Monday, January 18, 2010

We're Back!

It has been a while since my last post and it was the lovely comment that came through to me today that reminded me why I started this blog and why I should continue. I still firmly believe that people need to have a place that they can come to when they are looking to solidify the steps they are learning/have already learned and that that resource should be free and accessible.

Dance is something that is entering the public consciousness more and more and for that very reason, I believe that there is a genuine desire to explore - one that should be encouraged, not discouraged. Classes are an integral part to learning any dance style, but it is also easy enough to be in a class and do the routine that your teacher has given you. To feel that you are truly dancing, you need to understand what the individual steps are and how they can be put together and then listen to the music ... and just go!

I do value your feedback and love to hear from you when you have questions and thoughts. Those of you that have been in touch by email or through the comments on here have been greatly appreciated and I hope that you will continue to return despite my recent absence!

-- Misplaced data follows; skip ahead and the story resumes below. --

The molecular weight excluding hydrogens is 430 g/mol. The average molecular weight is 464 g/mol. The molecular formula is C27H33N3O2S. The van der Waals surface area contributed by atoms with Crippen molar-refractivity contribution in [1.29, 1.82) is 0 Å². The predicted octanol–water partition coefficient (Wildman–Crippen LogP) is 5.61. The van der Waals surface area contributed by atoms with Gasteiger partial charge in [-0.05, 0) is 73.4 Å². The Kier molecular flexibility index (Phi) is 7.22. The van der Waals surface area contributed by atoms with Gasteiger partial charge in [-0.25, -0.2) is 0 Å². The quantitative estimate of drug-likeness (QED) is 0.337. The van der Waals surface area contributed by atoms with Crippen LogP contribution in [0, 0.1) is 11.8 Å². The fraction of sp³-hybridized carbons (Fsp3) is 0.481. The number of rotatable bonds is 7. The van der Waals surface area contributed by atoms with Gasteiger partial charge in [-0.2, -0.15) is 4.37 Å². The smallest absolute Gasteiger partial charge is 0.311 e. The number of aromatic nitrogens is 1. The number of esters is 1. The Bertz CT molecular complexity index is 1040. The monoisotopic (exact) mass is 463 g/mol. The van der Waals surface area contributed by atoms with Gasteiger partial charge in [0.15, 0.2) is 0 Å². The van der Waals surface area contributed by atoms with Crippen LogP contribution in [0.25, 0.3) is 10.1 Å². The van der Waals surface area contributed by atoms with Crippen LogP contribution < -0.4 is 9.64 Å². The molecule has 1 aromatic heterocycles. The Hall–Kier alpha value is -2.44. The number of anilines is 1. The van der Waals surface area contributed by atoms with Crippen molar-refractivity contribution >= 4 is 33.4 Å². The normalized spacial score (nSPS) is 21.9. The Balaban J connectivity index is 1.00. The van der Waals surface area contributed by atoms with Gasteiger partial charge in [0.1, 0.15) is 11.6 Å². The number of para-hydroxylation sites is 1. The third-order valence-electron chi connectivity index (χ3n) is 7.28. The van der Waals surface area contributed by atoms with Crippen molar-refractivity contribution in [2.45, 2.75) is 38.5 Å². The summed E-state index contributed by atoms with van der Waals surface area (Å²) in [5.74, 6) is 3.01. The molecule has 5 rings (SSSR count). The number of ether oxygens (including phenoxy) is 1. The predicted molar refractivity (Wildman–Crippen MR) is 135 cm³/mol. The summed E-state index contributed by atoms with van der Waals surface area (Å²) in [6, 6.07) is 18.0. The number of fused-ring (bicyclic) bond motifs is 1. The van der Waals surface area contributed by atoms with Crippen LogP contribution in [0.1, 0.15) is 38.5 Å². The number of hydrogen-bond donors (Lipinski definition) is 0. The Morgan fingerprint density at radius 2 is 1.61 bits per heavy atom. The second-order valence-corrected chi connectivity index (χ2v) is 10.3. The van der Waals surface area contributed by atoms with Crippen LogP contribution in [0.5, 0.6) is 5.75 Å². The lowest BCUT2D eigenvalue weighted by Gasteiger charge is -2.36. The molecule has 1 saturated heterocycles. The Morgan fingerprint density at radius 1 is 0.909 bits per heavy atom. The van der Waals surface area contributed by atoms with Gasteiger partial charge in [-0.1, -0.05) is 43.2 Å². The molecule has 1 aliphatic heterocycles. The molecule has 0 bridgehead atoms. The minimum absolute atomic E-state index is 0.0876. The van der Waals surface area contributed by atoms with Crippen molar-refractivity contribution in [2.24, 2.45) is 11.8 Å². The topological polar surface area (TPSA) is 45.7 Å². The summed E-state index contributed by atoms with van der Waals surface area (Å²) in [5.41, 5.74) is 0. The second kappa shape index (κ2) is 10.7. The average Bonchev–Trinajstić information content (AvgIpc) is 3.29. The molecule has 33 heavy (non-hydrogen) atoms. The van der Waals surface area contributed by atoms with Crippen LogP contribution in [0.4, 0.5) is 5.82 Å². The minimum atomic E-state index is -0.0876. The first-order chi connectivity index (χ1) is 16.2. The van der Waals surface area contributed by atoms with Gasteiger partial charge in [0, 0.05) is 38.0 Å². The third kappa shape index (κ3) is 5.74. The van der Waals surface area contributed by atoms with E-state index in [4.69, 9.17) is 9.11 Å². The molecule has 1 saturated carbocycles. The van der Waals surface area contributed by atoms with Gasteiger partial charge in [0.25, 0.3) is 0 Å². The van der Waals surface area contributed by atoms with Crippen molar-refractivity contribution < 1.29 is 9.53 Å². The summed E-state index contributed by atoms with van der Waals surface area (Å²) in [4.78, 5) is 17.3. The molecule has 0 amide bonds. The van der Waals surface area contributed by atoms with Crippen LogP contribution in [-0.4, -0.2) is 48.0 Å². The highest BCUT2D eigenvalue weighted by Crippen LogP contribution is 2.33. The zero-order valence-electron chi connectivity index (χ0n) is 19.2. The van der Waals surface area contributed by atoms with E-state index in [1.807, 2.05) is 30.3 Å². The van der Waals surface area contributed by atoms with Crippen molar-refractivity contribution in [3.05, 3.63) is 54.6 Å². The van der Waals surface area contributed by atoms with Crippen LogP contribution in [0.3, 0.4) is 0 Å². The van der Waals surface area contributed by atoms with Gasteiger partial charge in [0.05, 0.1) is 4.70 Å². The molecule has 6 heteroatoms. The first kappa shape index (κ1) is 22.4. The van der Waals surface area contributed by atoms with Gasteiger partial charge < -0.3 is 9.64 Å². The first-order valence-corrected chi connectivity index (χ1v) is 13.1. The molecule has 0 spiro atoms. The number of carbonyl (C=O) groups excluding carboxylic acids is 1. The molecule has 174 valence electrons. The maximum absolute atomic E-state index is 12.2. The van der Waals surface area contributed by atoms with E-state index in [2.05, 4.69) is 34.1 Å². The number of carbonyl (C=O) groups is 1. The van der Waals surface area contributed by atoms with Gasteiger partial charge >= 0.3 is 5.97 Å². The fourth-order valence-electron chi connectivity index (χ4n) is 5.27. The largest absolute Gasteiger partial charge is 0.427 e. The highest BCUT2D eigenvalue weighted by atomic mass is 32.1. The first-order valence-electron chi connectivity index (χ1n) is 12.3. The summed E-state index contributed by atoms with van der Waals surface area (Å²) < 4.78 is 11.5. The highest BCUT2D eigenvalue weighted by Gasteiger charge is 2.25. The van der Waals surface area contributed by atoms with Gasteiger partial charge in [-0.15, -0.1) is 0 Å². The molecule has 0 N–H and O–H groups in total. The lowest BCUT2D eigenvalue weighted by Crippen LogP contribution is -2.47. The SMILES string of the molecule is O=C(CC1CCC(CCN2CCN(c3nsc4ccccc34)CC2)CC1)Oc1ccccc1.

In all honesty, my future posts may not hit the schedule that I set out before, however I will do my best to at least regularly add something new for you and to keep the dances as well rounded as possible.

The best bit of advice that I can give you though, is to get out and dance whenever you can. There are socials and events all over the place and anywhere with music and an open space can be somewhere to dance. Don't be afraid of dancing in front of people that you may not know or who may not know you dance. Don't be afraid of dancing. Enjoy it.

Sunday, January 17, 2010

Samba - Style

The style of Samba is one that is very different from the rest of the Latin Dances. Based more on the bounce motion that is integral to the movement, Samba uses the forward and backwards movement of the pelvis in conjunction with the bend and stretch of the knees rather than purely side to side hip movement.

As many people know, Samba originated in Brazil and though formalized in the Ballroom and Latin syllabus, should still bring to mind a party spirit and a sense of fun.

One of the hardest Ballroom/Latin dances to dance socially, the Samba has a lot of movements that are done out of the closed hold and which generally require the partners to be very clear with and aware of what their partner is doing. There are tonnes of variations on the basic steps and attention should be taken to make no assumptions about which variation will be done.

One of the key elements to making the Samba feel correct is the bounce which should go down on the full count (1, 2, etc) and up on the half beat (&) or delayed until the "a" - which occurs on the last quarter beat. This bounce is then used to drive the movements and is manipulated to create the different rhythms within the dance.